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June 16, 2008
Writing about web page http://islandpines.roblib.upei.ca/opac/en-US/skin/roblib/xml/index.xml?ol=UPEI
The University of Prince Edward Island (UPEI) Robertson Library has adopted Evergreen as their Library Management System (LMS). It took a small team of enthusiastic developers one month to move from Unicorn, a commercial product by Sirsi, to Evergreen, an Open Source LMS.
UPEI obviously have the capacity to benefit from Open Source, since they have been using DSpace for the library’s digital repository and they now in intend to use Fedora for a Repository and Virtual Research Environment. They are also hosting a Fedora summer school this August, the Red Island Repository Institute 1st Fedora Summer Institute.
Other current Open Source LMS developments I am aware of are Koha, PMB, BiblioteQ, OpenBiblio, and there are a few more listed on the web. There are also archives management systems, which are Open Source, like Archon.
Clearly there is quite a range of Open Source systems being installed at present in universities worldwide. Among other things, this wide-ranging experimentation is serving to develop the Open Source systems development and procurement model for universities.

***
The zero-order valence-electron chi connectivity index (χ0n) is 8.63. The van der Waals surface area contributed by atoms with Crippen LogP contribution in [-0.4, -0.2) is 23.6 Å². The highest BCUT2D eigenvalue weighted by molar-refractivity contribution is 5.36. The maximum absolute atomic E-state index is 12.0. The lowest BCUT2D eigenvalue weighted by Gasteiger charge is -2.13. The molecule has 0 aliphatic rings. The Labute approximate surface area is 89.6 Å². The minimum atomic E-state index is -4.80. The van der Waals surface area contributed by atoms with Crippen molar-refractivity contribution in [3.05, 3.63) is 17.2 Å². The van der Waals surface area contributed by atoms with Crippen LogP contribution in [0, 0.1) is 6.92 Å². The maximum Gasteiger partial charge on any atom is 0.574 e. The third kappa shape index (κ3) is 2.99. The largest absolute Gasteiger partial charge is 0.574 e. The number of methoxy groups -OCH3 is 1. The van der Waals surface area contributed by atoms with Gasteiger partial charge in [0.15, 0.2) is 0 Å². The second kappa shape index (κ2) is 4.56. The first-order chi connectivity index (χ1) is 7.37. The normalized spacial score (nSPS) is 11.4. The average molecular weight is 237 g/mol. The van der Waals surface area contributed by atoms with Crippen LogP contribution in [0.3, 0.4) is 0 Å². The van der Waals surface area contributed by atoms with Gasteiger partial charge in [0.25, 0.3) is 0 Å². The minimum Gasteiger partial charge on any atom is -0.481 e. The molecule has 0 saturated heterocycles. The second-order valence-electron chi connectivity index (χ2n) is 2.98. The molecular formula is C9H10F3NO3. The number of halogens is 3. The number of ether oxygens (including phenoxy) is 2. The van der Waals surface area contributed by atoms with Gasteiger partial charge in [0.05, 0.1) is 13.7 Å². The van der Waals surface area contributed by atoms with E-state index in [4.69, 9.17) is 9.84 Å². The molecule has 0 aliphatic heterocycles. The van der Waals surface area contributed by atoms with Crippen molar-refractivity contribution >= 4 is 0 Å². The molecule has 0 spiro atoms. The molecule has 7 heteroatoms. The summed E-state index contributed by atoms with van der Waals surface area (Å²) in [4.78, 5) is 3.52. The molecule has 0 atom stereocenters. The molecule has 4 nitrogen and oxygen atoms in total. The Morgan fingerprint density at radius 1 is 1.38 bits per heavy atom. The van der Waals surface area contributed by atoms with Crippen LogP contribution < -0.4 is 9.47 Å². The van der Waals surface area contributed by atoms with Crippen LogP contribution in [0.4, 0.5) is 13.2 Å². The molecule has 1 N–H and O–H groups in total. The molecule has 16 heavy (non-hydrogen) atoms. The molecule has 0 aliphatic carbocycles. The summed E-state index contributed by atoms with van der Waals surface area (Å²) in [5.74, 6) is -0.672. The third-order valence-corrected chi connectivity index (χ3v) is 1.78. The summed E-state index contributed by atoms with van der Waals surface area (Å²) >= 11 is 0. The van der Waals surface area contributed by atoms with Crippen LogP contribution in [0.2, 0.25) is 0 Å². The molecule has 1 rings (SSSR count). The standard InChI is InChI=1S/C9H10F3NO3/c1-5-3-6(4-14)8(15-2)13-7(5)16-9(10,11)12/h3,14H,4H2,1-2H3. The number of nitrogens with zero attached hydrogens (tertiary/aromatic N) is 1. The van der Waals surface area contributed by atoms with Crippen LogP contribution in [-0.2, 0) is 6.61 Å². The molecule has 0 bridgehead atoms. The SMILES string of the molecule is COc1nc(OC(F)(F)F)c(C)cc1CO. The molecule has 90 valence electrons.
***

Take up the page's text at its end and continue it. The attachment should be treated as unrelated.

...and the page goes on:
On the long term, however, one might expect progressive consolidation of the Open Source market around fewer applications within each fuctional niche. Will Evergreen gradually become the system of choice for large LMS instalations?
(By the way, I would venture to suggest this is what is going to happen with Sakai for the large VLE/VRE niche. On the other hand, it will be interesting to see whether the repository niche will eventually consolidate around any of EPrints, D-Space, or Fedora.)
Nevertheless, a trend recognised (Adamson 2008) in the LMS sector seems to point at the increasing decoupling of the different components of the LMS. This could facilitate Open Source penetration of the LMS market, but it would also make consolidation around any particular Open Source LMS a more distant prospect.
Thus, it may well be that the market of Open Source large LMS will ultimately go through a natural process of consolidation, but such consolidation might then happen at module level. In such a context the leading Open Source system for say, the acquisitions module, may be a different one from the leading system for, say, the OPAC.
In fact a number of Open Source LMS layer components are already being developed, which correspond to the tiered or layered LMS model, the top layer of which is similar to an instutional portal. VuFind seems to fit in this category.
Although Fac-Back-OPAC was intended as a back-up, stand-alone OPAC system, it is nonetheless an interesting development. Quite enlightening is the story of its development based on a demonstration of how a programmer can write in not so many lines of code a lean programme to do the same a commercial product does.
Adamson, V., et al. (2008). JISC & SCONUL Library Management Systems Study. Sero Consulting Ltd with Glenaffric Ltd and Ken Chad Consulting Ltd <http://www.jisc.ac.uk/media/documents/programmes/resourcediscovery/lmsstudy.pdf>